Staff Nurses and Hospice Care in Assisted Living

By Erin Kaskavitch, R.N., Clinical Consultant at Valley VNA Senior Care

I came to Valley VNA last year from a prior position as a hospice nurse and case manager. One of my responsibilities is to get to know our residents and families who are in need of hospice care and work with them to follow their wishes for a peaceful, comfortable end-of-life. Here are some aspects of my hospice work that many people do not know:

Family Empowerment

When a person lives in an assisted living community and needs hospice services, the family is empowered to choose the hospice service that will come in to provide care. Valley VNA Senior Care is like most other senior living communities in that we do not have hospice caregivers on staff, but we welcome and collaborate with outside services all the time. We can help answer questions about hospice programs in the Valley, and our VNA team is very good at helping families transition into hospice care with confidence and comfort.

Everyone Stays Connected

It’s distinctive for Valley VNA to have a staff nurse who is an RN and specifically experienced as a hospice case manager. Every day, I communicate with residents, families, doctors, and hospice agencies, and that helps everyone feel more informed and heard. I also like getting to know our residents who are on hospice (or before), because understanding their diagnosis, personality, and interests helps our entire team provide them with the best care possible.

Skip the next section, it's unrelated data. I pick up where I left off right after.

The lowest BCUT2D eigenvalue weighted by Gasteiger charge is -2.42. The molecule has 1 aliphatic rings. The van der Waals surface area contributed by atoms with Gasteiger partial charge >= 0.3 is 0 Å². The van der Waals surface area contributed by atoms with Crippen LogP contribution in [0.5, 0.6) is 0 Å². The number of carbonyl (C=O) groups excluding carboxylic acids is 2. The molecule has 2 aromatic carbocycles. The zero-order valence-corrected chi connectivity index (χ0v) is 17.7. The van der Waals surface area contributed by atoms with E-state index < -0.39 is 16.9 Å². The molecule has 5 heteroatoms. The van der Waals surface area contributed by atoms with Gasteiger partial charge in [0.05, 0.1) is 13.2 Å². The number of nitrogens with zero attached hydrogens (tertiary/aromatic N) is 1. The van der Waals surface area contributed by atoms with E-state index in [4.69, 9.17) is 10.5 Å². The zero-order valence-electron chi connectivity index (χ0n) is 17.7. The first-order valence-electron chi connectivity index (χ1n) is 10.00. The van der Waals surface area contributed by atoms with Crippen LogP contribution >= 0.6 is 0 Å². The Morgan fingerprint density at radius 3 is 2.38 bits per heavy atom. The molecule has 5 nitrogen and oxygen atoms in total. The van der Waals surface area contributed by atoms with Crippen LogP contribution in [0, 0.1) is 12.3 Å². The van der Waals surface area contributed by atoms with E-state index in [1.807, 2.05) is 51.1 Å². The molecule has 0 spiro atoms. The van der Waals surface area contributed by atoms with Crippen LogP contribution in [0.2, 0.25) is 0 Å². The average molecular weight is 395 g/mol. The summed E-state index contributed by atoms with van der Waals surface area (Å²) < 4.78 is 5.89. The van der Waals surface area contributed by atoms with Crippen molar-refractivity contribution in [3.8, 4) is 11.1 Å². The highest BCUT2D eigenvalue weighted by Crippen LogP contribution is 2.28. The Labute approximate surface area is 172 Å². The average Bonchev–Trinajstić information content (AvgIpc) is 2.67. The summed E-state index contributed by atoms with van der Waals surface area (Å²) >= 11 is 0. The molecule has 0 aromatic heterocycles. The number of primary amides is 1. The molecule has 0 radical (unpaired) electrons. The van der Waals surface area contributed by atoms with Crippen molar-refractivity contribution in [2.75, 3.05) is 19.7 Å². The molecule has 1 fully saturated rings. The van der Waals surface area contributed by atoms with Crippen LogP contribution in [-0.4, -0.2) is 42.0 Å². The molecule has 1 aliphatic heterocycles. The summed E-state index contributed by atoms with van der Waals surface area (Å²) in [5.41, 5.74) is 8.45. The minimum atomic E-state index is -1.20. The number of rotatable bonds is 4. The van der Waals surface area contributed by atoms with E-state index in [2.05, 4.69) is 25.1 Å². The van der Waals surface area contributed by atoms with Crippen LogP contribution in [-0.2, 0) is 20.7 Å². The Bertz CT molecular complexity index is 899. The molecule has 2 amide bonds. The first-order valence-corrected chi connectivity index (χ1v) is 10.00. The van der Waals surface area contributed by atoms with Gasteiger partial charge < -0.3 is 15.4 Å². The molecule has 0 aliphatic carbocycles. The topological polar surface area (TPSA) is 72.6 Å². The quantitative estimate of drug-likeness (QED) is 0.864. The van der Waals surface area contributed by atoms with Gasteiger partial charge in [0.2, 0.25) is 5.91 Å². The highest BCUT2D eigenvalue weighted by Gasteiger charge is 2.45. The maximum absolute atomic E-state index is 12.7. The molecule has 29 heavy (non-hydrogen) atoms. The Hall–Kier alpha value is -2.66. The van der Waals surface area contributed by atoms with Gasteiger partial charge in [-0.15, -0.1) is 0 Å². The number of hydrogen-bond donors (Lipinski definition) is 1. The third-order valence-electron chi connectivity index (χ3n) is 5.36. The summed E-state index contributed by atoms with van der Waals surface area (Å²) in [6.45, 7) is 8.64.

On-Site RNs Respond Quickly

We have three RNs on staff at Valley VNA and our training helps us catch problems early. Direct caregivers don’t have to call an off-site service to report issues and wait for a reply, which means we often prevent smaller problems from snowballing into hospitalizations or significant patient discomfort or anxiety. When I talk to friends and family about looking for a place for their parents, I emphasize that on-site RNs are very important—for many reasons!

The Human Side of Hospice

Daughters and sons of our hospice residents can call and speak directly with an RN to ask questions or simply check-in for peace of mind. We remove layers of worry by communicating directly with physicians, and we keep family members in the loop. Most of all, a daughter or son (or friend, niece, or nephew) can have a better relationship with their person in hospice when the physical caregiving duties are covered. Now is the time to talk about memories, share advice, laugh, or simply sit with one another in friendship. So much of life is lived at the end. The right caregiving team can help make those moments count.